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My OWB holster is a Galco M4X, which won't release the pistol unless a small lever on the inside is depressed. Thumb falls naturally on the lever when reaching for the pistol with the proper hand. So someone walking by won't be able to just rip it out.

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Old December 30, 2012, 05:26 PM   #16
bt380
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I voted on retention. Getting in/out of vehicle, movie seats and other confining seats may work a gun loose pending the type of open holster that I may use. I like the serpa finger press to remove a gun. I also have a thumb break holster that I like as well. I no longer use open holster types in my conceal carry. For me, that is my preferred choice. I understand why many police prefer open holster. Makes sense because they live in areas they arrest people and need to be ready instantly. They also have those natural memory muscle skills of work in that arena that make them more profecient than I would ever be.
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Old December 30, 2012, 05:38 PM   #17
Bob Wright
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I sure don't plan on being upside down anytime soon, and sure don't expect to be running, playing football or softball with my gun on, or without it for that matter. Just want as quick access as possible when needed.

Here's mine for everyday and Sunday carry:



And concealable? Here I am on a Sunday morning at church, the Ruger under my coat on my right hip. (I'm the old fellow with white hair. Well, I'm the adult with hair, the other is my pastor.)



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Old December 30, 2012, 08:13 PM   #18
Kreyzhorse
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Quote:
All holsters fail to keep the gun from falling out when inverted so I'm replacing them all with quality holsters with thumbreak
I worry more about being able to deploy the gun quickly if I need it and as a result, I really don't think thumb straps are needed for concealed carry.

I'm also not sure that testing a holster for its ability to hold a gun while inverted is much of a telling test for security of a concealed carry rig.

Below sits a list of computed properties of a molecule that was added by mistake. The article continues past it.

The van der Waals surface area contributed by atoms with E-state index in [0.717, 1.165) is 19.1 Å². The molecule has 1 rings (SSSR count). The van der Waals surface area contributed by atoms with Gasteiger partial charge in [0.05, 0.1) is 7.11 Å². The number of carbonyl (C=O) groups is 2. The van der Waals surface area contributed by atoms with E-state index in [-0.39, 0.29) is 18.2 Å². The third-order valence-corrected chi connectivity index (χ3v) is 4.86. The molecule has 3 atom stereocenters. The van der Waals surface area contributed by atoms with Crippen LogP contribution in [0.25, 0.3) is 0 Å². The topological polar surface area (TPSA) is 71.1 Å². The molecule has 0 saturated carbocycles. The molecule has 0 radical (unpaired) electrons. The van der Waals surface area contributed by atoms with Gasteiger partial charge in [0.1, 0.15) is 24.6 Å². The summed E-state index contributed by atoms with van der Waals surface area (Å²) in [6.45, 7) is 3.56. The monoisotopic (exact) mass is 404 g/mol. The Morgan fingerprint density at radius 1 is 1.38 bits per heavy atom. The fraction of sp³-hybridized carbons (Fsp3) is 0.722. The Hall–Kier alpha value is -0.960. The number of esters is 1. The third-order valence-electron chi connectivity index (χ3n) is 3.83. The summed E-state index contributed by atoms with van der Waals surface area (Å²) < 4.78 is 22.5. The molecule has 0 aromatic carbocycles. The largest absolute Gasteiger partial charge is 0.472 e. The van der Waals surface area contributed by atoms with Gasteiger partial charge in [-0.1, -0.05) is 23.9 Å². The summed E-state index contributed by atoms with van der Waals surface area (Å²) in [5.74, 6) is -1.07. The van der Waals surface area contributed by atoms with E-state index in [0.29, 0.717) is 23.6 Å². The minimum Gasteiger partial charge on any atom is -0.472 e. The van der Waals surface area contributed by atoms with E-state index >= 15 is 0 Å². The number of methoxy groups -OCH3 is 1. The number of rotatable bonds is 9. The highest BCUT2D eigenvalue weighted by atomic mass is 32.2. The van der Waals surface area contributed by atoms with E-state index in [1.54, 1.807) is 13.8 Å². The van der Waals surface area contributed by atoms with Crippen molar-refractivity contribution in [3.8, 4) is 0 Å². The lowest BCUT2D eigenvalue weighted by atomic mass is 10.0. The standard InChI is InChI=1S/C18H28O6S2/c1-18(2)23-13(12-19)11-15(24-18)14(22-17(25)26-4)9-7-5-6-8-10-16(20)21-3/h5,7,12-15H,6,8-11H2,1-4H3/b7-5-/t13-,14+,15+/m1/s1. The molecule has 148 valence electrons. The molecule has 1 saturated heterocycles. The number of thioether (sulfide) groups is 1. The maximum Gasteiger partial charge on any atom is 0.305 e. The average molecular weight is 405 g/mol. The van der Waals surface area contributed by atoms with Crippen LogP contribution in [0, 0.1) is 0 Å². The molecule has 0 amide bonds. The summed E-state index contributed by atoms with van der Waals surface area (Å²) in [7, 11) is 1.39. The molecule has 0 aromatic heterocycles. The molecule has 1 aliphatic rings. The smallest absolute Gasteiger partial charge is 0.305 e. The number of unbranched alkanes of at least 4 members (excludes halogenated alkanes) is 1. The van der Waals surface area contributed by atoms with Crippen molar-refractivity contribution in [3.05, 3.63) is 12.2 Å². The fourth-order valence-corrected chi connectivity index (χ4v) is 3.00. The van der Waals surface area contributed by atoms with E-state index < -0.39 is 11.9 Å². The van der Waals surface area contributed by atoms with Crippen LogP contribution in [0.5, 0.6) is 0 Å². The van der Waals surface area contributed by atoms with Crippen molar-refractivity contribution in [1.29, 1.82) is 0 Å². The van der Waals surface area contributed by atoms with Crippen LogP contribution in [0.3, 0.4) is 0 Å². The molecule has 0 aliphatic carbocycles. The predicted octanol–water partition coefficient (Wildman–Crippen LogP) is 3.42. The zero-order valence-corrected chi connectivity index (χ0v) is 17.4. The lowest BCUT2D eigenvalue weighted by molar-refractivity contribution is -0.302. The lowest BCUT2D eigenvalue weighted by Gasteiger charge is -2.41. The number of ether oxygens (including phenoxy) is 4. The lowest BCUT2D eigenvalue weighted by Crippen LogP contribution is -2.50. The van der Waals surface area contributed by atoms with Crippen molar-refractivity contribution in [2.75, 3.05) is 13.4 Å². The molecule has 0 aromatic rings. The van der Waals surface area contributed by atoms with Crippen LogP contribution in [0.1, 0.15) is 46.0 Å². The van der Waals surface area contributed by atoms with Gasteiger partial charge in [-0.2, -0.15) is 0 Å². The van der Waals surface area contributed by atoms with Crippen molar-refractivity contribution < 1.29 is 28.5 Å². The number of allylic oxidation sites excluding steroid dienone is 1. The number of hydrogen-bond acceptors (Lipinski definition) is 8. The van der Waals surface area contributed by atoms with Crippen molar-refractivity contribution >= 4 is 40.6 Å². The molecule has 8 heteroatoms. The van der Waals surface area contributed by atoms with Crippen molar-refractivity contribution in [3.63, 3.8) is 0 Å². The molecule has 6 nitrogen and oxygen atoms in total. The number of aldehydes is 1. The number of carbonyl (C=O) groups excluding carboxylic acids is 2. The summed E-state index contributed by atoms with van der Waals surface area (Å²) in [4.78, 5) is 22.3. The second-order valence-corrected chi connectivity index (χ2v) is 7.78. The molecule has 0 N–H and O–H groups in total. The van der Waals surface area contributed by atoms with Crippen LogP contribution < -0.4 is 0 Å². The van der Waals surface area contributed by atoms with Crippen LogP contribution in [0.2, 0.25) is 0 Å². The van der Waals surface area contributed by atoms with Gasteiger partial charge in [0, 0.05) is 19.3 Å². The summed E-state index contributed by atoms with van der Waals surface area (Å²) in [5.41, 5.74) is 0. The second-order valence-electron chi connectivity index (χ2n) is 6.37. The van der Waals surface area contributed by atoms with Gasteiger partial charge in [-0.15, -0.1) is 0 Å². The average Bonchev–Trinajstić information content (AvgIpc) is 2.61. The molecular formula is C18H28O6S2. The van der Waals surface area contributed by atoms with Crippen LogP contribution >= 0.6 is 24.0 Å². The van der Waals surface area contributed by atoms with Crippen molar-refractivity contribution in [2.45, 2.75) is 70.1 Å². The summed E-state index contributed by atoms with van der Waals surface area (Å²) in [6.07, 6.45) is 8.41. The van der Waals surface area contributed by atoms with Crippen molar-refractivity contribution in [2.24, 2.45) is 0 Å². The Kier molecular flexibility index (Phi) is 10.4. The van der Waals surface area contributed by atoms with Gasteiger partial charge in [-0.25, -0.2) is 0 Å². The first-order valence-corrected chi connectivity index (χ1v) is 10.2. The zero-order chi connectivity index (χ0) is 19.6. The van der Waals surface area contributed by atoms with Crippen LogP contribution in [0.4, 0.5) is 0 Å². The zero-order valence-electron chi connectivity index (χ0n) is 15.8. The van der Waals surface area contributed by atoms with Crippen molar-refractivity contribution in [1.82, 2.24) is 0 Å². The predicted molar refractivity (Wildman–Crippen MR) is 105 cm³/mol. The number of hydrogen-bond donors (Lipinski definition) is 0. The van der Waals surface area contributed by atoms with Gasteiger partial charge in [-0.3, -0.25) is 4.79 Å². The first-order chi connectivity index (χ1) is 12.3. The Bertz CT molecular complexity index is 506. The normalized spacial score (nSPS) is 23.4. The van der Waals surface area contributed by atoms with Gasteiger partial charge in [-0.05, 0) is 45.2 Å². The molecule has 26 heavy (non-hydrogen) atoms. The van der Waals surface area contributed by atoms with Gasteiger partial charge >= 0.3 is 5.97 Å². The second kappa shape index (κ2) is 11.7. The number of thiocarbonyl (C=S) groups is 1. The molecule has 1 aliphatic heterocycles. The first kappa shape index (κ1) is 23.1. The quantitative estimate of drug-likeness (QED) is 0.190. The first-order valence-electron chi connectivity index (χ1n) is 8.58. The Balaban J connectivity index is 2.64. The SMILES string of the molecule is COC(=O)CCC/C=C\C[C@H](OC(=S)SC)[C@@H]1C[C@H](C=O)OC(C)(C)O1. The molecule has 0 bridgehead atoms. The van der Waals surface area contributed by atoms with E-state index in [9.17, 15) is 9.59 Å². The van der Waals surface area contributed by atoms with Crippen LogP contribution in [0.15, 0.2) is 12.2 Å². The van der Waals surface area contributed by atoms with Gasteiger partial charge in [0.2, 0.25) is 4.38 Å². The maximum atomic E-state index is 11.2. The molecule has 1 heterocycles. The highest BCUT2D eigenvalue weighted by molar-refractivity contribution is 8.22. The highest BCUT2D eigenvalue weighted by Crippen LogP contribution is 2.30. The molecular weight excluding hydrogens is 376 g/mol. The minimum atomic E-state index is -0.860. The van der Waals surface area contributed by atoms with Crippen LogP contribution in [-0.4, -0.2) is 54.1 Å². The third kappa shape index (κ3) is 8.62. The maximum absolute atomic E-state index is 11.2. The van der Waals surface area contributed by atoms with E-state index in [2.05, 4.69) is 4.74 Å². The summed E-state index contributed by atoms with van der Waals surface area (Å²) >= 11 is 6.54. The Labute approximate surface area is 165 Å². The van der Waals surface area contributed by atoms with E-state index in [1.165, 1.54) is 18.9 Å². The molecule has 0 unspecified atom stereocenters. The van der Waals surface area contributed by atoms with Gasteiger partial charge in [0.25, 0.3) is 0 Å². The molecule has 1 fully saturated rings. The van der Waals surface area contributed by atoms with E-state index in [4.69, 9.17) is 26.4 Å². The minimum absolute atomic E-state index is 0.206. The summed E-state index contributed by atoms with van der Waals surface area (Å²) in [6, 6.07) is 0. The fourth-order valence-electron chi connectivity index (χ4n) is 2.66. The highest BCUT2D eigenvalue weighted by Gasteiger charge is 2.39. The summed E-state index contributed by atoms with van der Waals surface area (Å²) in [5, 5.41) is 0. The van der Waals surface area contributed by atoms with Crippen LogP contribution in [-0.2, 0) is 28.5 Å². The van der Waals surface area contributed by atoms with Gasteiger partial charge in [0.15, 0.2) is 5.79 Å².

Don't know about you, but I've never been upside down while carrying and can't imagine a situation in which I will be.
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Old December 30, 2012, 08:58 PM   #19
bt380
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Recent news article of a man in a movie theatre who was bored. While moving about in his seat trying to endure the movie, he somehow managed to dis-lodge his pistol and it fell out onto the floor with a round chambered. He didn't realize it until he got home. Meanwhile, a child found it in the theatre and the gun was turned over to the police. This man was clearly not upside down. He was not shaking his open carry holster upside down. He stated it was a proper fit holster for conceal carry so he could have quick access. I wonder if other folks are aware of any guns having became loose??!!??
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Old December 30, 2012, 09:15 PM   #20
Noreaster
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Whatever straps, buttons or device your holster has it can be just as quick to deploy as an open top drop in holster. Train with it!
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Old January 3, 2013, 11:15 AM   #21
pete2
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Deployment. I don't plan on ever riding a horse or hanging upside down. I mainly carry in my pocket but I prefer a belt holster without a retention device.